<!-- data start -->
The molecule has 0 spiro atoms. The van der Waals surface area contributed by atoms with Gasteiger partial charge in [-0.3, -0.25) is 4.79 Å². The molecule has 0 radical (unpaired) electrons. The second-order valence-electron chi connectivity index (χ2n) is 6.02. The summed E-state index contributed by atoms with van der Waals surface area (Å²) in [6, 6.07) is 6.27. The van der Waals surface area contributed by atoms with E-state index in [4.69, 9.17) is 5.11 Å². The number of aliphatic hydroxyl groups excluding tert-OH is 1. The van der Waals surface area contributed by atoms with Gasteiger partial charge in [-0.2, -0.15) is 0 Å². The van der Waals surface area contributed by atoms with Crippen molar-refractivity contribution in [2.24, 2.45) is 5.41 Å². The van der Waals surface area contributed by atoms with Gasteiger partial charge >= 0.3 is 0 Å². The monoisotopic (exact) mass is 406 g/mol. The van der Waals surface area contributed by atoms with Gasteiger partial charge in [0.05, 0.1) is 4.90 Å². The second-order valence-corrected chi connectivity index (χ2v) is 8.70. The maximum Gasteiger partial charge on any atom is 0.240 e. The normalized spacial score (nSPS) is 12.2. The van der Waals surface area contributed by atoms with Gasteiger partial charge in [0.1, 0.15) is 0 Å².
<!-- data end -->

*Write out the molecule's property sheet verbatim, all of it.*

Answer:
The molecule has 0 spiro atoms. The van der Waals surface area contributed by atoms with Gasteiger partial charge in [-0.3, -0.25) is 4.79 Å². The molecule has 0 radical (unpaired) electrons. The second-order valence-electron chi connectivity index (χ2n) is 6.02. The summed E-state index contributed by atoms with van der Waals surface area (Å²) in [6, 6.07) is 6.27. The van der Waals surface area contributed by atoms with E-state index in [4.69, 9.17) is 5.11 Å². The number of aliphatic hydroxyl groups excluding tert-OH is 1. The van der Waals surface area contributed by atoms with Gasteiger partial charge in [-0.2, -0.15) is 0 Å². The van der Waals surface area contributed by atoms with Crippen molar-refractivity contribution in [2.24, 2.45) is 5.41 Å². The van der Waals surface area contributed by atoms with Gasteiger partial charge >= 0.3 is 0 Å². The monoisotopic (exact) mass is 406 g/mol. The van der Waals surface area contributed by atoms with Gasteiger partial charge in [0.05, 0.1) is 4.90 Å². The second-order valence-corrected chi connectivity index (χ2v) is 8.70. The maximum Gasteiger partial charge on any atom is 0.240 e. The normalized spacial score (nSPS) is 12.2. The van der Waals surface area contributed by atoms with Gasteiger partial charge in [0.1, 0.15) is 0 Å².